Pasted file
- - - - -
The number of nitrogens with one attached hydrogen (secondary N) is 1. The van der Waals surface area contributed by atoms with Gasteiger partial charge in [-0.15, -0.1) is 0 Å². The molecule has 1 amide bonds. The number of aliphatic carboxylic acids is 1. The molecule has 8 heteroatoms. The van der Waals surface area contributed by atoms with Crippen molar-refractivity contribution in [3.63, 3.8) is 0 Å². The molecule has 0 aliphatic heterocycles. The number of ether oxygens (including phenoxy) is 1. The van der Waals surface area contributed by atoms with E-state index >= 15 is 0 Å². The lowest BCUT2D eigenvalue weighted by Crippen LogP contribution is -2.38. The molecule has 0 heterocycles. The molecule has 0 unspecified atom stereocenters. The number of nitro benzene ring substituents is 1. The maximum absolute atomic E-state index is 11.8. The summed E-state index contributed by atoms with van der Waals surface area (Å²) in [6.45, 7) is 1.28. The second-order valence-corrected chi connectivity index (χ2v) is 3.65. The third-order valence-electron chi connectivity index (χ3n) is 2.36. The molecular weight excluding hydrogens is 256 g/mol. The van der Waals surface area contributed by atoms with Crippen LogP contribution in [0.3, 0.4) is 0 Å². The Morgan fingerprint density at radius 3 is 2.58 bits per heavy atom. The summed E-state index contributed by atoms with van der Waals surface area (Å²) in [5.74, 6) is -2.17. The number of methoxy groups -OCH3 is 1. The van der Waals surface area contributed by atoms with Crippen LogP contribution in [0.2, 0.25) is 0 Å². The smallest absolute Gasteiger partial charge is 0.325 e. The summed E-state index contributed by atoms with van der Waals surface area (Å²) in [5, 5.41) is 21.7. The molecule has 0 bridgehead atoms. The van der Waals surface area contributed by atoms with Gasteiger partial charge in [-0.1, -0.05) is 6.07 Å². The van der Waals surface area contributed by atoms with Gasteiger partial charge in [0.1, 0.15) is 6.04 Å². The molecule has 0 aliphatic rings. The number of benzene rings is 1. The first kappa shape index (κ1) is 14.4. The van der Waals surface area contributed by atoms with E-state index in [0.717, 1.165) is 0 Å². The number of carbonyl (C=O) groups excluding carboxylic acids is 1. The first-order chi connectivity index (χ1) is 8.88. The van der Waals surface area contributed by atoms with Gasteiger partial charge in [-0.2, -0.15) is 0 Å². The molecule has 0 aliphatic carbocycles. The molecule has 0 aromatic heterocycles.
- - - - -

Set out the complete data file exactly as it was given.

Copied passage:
The number of nitrogens with one attached hydrogen (secondary N) is 1. The van der Waals surface area contributed by atoms with Gasteiger partial charge in [-0.15, -0.1) is 0 Å². The molecule has 1 amide bonds. The number of aliphatic carboxylic acids is 1. The molecule has 8 heteroatoms. The van der Waals surface area contributed by atoms with Crippen molar-refractivity contribution in [3.63, 3.8) is 0 Å². The molecule has 0 aliphatic heterocycles. The number of ether oxygens (including phenoxy) is 1. The van der Waals surface area contributed by atoms with E-state index >= 15 is 0 Å². The lowest BCUT2D eigenvalue weighted by Crippen LogP contribution is -2.38. The molecule has 0 heterocycles. The molecule has 0 unspecified atom stereocenters. The number of nitro benzene ring substituents is 1. The maximum absolute atomic E-state index is 11.8. The summed E-state index contributed by atoms with van der Waals surface area (Å²) in [6.45, 7) is 1.28. The second-order valence-corrected chi connectivity index (χ2v) is 3.65. The third-order valence-electron chi connectivity index (χ3n) is 2.36. The molecular weight excluding hydrogens is 256 g/mol. The van der Waals surface area contributed by atoms with Crippen LogP contribution in [0.3, 0.4) is 0 Å². The Morgan fingerprint density at radius 3 is 2.58 bits per heavy atom. The summed E-state index contributed by atoms with van der Waals surface area (Å²) in [5.74, 6) is -2.17. The number of methoxy groups -OCH3 is 1. The van der Waals surface area contributed by atoms with Crippen LogP contribution in [0.2, 0.25) is 0 Å². The smallest absolute Gasteiger partial charge is 0.325 e. The summed E-state index contributed by atoms with van der Waals surface area (Å²) in [5, 5.41) is 21.7. The molecule has 0 bridgehead atoms. The van der Waals surface area contributed by atoms with Gasteiger partial charge in [-0.1, -0.05) is 6.07 Å². The van der Waals surface area contributed by atoms with Gasteiger partial charge in [0.1, 0.15) is 6.04 Å². The molecule has 0 aliphatic rings. The number of benzene rings is 1. The first kappa shape index (κ1) is 14.4. The van der Waals surface area contributed by atoms with E-state index in [0.717, 1.165) is 0 Å². The number of carbonyl (C=O) groups excluding carboxylic acids is 1. The first-order chi connectivity index (χ1) is 8.88. The van der Waals surface area contributed by atoms with Gasteiger partial charge in [-0.2, -0.15) is 0 Å². The molecule has 0 aliphatic carbocycles. The molecule has 0 aromatic heterocycles.